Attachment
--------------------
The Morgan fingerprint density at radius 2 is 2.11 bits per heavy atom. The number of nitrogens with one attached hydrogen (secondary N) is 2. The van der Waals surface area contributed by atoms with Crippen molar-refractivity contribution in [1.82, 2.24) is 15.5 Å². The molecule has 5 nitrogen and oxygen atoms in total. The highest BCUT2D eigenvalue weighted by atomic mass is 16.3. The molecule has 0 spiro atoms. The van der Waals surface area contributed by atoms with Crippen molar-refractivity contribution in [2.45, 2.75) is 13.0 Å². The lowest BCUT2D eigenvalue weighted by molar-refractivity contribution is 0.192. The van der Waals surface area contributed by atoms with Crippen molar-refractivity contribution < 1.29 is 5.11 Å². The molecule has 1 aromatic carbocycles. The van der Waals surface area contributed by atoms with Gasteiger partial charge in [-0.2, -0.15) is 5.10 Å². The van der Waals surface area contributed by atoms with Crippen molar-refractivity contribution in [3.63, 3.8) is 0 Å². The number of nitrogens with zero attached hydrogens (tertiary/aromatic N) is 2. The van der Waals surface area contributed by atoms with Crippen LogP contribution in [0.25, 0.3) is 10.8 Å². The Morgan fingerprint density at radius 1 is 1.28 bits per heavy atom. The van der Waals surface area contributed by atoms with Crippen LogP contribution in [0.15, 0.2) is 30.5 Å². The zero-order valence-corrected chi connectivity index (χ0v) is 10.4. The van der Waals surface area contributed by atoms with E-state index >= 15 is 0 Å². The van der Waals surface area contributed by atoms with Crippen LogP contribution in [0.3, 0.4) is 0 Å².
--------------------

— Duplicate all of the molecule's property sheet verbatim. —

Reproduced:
The Morgan fingerprint density at radius 2 is 2.11 bits per heavy atom. The number of nitrogens with one attached hydrogen (secondary N) is 2. The van der Waals surface area contributed by atoms with Crippen molar-refractivity contribution in [1.82, 2.24) is 15.5 Å². The molecule has 5 nitrogen and oxygen atoms in total. The highest BCUT2D eigenvalue weighted by atomic mass is 16.3. The molecule has 0 spiro atoms. The van der Waals surface area contributed by atoms with Crippen molar-refractivity contribution in [2.45, 2.75) is 13.0 Å². The lowest BCUT2D eigenvalue weighted by molar-refractivity contribution is 0.192. The van der Waals surface area contributed by atoms with Crippen molar-refractivity contribution < 1.29 is 5.11 Å². The molecule has 1 aromatic carbocycles. The van der Waals surface area contributed by atoms with Gasteiger partial charge in [-0.2, -0.15) is 5.10 Å². The van der Waals surface area contributed by atoms with Crippen molar-refractivity contribution in [3.63, 3.8) is 0 Å². The number of nitrogens with zero attached hydrogens (tertiary/aromatic N) is 2. The van der Waals surface area contributed by atoms with Crippen LogP contribution in [0.25, 0.3) is 10.8 Å². The Morgan fingerprint density at radius 1 is 1.28 bits per heavy atom. The van der Waals surface area contributed by atoms with Crippen LogP contribution in [0.15, 0.2) is 30.5 Å². The zero-order valence-corrected chi connectivity index (χ0v) is 10.4. The van der Waals surface area contributed by atoms with E-state index >= 15 is 0 Å². The van der Waals surface area contributed by atoms with Crippen LogP contribution in [0.3, 0.4) is 0 Å².